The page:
and we'd continue to give her things to look forward to. She even found herself
a new countdown - the end of my treatments.
You see, while I don't carry
the gene, my Bubby had breast cancer too. We were always told it was something
she would die with and not from. When you live as long as she did, cancer just
happens, but it generally grows too slowly to kill you. Regardless, while she
didn't want any surgery or chemo or any drastic measures taken for any aspect of
her health, she still knew what it felt like to have breast cancer. Sure, she
might have had a skewed understanding of how cancer works; when I told her my
news, she'd say over and over that she wondered how I got mine because of
course, she got hers in her car accident when her breast hit the steering
Regardless, Bubby would ask how many treatments I had left every
time we spoke. Even in her last few weeks at home, I would come in and she'd
say, "Jame, how many more?" I would tell her and hold up my fingers in case she
didn't hear. She would hold up her fingers back to make sure she got it right
and I would nod. She would nod and say "good, then I can go. When I know you're
okay, I can go." And you know what? She did just that.
The last few days
of my treatment, I hated telling her the number. She couldn't ask it anymore but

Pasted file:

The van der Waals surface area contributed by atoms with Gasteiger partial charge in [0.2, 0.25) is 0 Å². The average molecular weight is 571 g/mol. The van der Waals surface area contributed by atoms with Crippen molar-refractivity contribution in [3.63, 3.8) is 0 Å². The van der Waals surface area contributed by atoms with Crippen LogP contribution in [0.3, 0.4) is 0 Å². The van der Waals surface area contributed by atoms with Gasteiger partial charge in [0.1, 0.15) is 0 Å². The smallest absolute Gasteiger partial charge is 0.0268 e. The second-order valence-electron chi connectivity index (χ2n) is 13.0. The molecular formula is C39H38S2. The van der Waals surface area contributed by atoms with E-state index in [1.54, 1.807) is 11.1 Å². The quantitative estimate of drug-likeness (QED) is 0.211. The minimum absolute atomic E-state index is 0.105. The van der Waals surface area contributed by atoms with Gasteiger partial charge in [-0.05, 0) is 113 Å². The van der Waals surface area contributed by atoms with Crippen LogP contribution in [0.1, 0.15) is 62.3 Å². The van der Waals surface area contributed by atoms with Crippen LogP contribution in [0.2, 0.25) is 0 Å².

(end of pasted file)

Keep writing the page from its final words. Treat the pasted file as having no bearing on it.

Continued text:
I could see by the look on her face that she wanted to know, so I would tell her
and she would smile and nod. When I got to her house at my last treatment, I
took her hand and I said very loudly that I was all done. She gave a nod, which,
while so tiny, was clearly done with all the energy she could muster as she
squeezed my hand. Over the next few hours, her breathing became shallower and
more labored. As hard as it was to watch, I sat by her side and held her hand.
Perhaps her eyes were only watering, but once I could no longer fight back my
tears, I smiled through them as I held her hand. She appeared to be crying too.
Her eyes were open and she just kept nodding. Maybe it was her restlessness, but
I choose to believe that she knew what was coming and was telling everyone it
was okay, she was ready.
That entire week, we went home by 9 or 10 p.m.,
but there was something about last night that made us all unable to leave that
house. We had made the decision to spend the night when it was after midnight
and we are so glad that we stayed. She stopped breathing at around 1 a.m. We had
been anticipating this for weeks, but no matter how prepared we were, in those
last few hours it was over in a snap. But she did the two things she said she
wanted to do: she died in her home, on her terms, and she waited until she knew
I would be okay.
I never used to think I was anything like my bubby. She
was so tough and strong and stubborn as hell. I was the softy of the family. But
I think these past few weeks made me realize that I get my strength from her.
She went through a lot in her lifetime and she always came out stronger on the
other side. While I know that everyone in my life has helped me stay J-Strong, I
think it is her blood running through my veins that turned me into the strong
woman that I never knew I could be. I only hope I live as long as she did and
never let go of who I am.
Now it is my turn to repeat what I said at
least a hundred times in the past few weeks. I love you, Bubby. And even though
she isn't here to say it, I can hear her voice saying, "I love you more."
JFor more on Jamie Polakoff Lasko's journey, visit